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“The montage of hermetic symbols becomes first dreamlike, then menacing; centuries of mystical thought are distilled into a series of voyeuristic fantasies, a kinky psychodrama backed by the carnival strains of a maleficent calliope. Anger intended Lucifer Rising to stand as a form of ritual marking the death of the old religions like Judaism and Christianity, and the ascension of the more nihilistic age of Lucifer.”–Mikita Brottman in “Moonchild: The Films of Kenneth Anger”
DIRECTED BY: Kenneth Anger
PLOT: Lava erupts and the goddess Isis awakens, calling to her husband Osiris. In a room far away a man wakes up, sits on a throne in his apartment and somehow spears a woman in a forest far away, then climbs into a bathtub to wash off the blood. Later, the moon awakens the goddess Lilith, a magick ritual summons Lucifer, and flying saucers appear over Luxor, Egypt.
- Anger originally shot a film called Lucifer Rising (A Love Vision) in 1966, which starred Bobby Beausoleil as Lucifer. Anger claimed that Beausoleil stole most of the completed footage and hid it; the star contended that Anger merely ran out of money to complete the movie. Anger then took out an obituary-style ad in The Village Voice announcing his retirement from filmmaking. Whatever the case, Anger incorporated some of the surviving footage from the original Lucifer into Invocation of My Demon Brother (1969).
- Anger began working on the project again in 1970 and completed the first cut of Lucifer Rising in 1973, with a score by Jimmy Page. After a falling out with Page he had the movie re-scored by Bobby Beausoleil.
- Beausoleil was a Haight-Ashbury musician who came under Anger’s influence during the Summer of Love. After his falling out with Anger the musician joined Charles Manson’s “Family.” He murdered music teacher Gary Hinman in 1969 over a drug deal gone wrong, and was convicted and sentenced to life imprisonment. Anger contacted him to create the music for Lucifer Rising, and he wrote and recorded the score from prison. The band heard on the soundtrack is comprised of his fellow inmates.
- Lucifer Rising was completed with funds from the National Film Finance Corporation of Great Britain, prompting some controversy about state funding of a “devil film.” Anger also received financial assistance from the Germany’s Hamburg Television and the U.S.’s National Endowment for the Arts.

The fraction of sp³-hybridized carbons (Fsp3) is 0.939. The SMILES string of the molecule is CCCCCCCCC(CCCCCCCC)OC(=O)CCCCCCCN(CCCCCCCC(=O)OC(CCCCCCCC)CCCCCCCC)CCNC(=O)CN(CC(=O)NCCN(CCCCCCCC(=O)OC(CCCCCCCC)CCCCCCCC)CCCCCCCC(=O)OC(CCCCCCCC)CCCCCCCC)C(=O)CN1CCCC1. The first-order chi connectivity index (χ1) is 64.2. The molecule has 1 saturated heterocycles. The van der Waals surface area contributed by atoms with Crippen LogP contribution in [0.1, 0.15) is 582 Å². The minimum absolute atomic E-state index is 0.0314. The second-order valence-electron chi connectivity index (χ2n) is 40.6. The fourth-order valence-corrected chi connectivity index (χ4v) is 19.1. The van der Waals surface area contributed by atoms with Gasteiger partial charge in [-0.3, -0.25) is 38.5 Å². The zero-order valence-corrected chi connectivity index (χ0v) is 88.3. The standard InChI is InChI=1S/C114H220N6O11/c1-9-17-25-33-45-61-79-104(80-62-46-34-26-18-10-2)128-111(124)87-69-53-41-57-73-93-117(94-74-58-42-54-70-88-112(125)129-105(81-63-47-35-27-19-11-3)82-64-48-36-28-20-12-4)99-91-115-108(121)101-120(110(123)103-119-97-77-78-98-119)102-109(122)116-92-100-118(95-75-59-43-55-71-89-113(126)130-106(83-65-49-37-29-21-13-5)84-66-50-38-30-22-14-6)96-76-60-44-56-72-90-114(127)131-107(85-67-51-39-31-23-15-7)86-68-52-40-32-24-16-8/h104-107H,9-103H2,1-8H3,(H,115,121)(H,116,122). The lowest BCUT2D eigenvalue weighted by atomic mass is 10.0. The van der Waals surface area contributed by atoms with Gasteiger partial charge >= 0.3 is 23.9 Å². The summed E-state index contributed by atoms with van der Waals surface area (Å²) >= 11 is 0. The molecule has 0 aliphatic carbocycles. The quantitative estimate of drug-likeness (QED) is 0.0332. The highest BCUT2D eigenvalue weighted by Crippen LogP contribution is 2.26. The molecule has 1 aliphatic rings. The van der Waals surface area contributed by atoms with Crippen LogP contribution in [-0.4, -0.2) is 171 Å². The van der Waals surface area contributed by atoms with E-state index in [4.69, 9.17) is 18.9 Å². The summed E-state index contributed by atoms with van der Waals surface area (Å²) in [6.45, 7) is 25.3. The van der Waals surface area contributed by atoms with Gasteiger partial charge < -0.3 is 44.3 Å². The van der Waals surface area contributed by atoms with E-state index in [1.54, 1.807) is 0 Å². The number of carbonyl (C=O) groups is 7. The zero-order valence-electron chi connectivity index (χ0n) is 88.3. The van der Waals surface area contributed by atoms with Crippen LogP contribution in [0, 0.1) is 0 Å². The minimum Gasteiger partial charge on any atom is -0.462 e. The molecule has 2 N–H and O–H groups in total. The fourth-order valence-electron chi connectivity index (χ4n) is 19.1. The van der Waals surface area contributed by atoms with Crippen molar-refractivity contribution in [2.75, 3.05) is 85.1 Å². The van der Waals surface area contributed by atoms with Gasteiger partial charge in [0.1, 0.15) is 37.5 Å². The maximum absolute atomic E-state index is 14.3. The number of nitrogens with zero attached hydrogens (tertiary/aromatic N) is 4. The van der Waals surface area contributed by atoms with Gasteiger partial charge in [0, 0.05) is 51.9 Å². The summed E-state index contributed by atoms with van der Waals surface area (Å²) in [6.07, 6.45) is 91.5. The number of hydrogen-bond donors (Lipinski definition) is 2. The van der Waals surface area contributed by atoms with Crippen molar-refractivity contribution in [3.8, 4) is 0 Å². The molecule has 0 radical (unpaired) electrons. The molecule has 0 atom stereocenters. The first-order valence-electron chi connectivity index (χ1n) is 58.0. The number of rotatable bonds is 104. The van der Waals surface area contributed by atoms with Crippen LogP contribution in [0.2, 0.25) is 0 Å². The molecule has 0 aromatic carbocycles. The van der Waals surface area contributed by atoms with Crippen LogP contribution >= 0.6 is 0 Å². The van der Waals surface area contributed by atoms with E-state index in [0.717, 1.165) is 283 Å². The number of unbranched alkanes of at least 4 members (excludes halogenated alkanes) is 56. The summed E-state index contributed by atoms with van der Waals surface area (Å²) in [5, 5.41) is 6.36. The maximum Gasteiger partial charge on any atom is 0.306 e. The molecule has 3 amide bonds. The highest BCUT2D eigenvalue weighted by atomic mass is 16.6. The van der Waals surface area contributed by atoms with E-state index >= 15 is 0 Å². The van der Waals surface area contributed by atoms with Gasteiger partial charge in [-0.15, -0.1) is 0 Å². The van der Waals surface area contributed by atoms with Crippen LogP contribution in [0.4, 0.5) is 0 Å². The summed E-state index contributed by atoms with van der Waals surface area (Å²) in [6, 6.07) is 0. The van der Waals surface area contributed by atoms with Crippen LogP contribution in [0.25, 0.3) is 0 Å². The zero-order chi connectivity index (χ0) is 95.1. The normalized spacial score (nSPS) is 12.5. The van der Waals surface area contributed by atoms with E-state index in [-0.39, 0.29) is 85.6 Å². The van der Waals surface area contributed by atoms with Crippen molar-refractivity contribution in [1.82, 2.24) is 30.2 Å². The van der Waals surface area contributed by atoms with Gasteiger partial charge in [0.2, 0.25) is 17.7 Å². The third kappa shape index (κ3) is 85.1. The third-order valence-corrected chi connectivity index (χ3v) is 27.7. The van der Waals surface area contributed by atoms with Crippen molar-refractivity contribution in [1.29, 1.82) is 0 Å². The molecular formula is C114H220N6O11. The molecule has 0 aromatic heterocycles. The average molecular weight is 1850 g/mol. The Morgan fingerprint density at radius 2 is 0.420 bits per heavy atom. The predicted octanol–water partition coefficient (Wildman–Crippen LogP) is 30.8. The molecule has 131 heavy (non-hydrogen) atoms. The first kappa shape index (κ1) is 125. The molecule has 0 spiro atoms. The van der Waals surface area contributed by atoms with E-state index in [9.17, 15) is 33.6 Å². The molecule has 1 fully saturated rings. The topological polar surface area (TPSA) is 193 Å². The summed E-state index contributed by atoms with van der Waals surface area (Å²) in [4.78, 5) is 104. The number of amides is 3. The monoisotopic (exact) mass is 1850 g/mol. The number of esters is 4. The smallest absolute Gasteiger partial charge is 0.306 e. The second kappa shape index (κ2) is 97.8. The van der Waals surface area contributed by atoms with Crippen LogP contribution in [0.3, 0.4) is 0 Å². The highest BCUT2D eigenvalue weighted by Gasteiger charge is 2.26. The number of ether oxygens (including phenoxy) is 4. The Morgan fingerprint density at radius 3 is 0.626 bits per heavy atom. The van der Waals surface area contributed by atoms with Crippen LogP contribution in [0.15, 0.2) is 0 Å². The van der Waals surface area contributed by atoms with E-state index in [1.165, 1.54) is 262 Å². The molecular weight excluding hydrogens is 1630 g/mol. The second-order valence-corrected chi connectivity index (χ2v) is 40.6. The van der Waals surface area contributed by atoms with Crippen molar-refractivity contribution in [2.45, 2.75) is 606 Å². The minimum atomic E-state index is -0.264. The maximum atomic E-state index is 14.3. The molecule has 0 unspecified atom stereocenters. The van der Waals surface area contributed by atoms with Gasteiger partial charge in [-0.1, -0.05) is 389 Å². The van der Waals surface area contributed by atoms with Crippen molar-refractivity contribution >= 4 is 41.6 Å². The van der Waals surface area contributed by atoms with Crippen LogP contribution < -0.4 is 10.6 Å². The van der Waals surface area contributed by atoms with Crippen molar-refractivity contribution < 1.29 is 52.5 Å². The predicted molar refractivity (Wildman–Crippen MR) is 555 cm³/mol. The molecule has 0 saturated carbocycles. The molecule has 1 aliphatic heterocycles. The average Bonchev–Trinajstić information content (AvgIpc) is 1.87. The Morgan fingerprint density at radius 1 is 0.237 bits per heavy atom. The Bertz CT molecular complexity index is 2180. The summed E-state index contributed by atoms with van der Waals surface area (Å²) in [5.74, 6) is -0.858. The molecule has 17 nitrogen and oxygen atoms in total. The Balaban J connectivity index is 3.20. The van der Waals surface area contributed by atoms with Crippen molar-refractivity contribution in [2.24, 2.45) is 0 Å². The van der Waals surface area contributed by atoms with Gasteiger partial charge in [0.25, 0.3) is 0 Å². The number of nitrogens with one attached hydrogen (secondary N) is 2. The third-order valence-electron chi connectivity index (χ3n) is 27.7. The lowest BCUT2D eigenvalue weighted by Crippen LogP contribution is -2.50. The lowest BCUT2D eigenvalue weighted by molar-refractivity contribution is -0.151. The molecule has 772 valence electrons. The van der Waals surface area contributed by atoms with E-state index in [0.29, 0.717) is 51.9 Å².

- Anger did not complete the editing on the final cut until 1981, a decade after work was begun.
- In one of the film’s final scenes there is a long shot of the Colossi of Memnon in Upper Egypt. If you look hard you can see a puff of smoke rising in the distant background. According to Anger, this came from him ceremonially burning the film’s script because the work was now complete.
INDELIBLE IMAGE: The orange UFO flying over the crumbling columns of the Temple of Luxor, then peeking over the shoulder of the colossal ancient statue of Ramses II.
WHAT MAKES IT WEIRD: Egyptian gods and goddesses frolicking through a magickal psychedelic landscape, summoning Lucifer and flying saucers.
Trailer for “The Films of Kenneth Anger, Vol. 2 (including clips and music from Lucifer Rising)
COMMENTS: A shaggy-haired man in a robe of many colors caresses a stone column. A woman in a gray robe approaches him from behind, touches him on the arm, then backs away. The man is Chris (brother of Mick) Jagger, and this is the only time his character appears in Lucifer Rising. On the DVD commentary Kenneth Anger explains, “he was supposed to play the high priest in my film, but he proved to be too difficult… I had to send him home because he kept asking ‘What does it mean?’ Everything had to mean something to him in his logical mind, and I told him it doesn’t matter what it means, that it matters to me, not to you… If I really wanted to continue with him, I could have made up some story… but the whole thing, the meaning is too complex and deep. Or simple, if you’re an initiate; it’s almost like a childish fairytale…”
Here are a few of the moments in Lucifer Rising that may have stymied the logical-minded Jagger. The opening shot of an Icelandic volcano erupting at dawn. A bare-breasted Egyptian goddess reclining on a giant statue, watching a baby crocodile emerge from an egg with glee. A man in a robe of pyramids and eyes who wakes up one morning, sits on an Egyptian throne in his apartment, suddenly becomes naked and spears a woman walking in a distant forest, then climbs into a bubble bath to wash off the blood that has drenched him. Marianne Faithfull in pallid gray makeup, awakened from her coffin by the moon. Hooded men with torches walking up stone stairs in the moonlight. An elephant stepping on a cobra. Anger himself dressed in a red wizard’s cap running around a magical circle in super fast motion. A man appearing in a satin bowling jacket with the word “Lucifer” spelled out on the back in rainbow colors (a joke and a nod to the opening credits of Anger’s Scorpio Rising) who sits on a throne and shuffles Tarot cards while staring ahead blankly. A shot of a woodcut of a satyr copulating with a goat. Lucifer receiving a birthday cake that dissolves into an explosion. A shot of cattle in a field caught in a thunderstorm. Donald Cammel as Osiris with his face painted green. A giant, green, living Martian idol, in front of which naked pink people dance. And, of course, Egyptian gods waving their ankhs to summon orange flying saucers.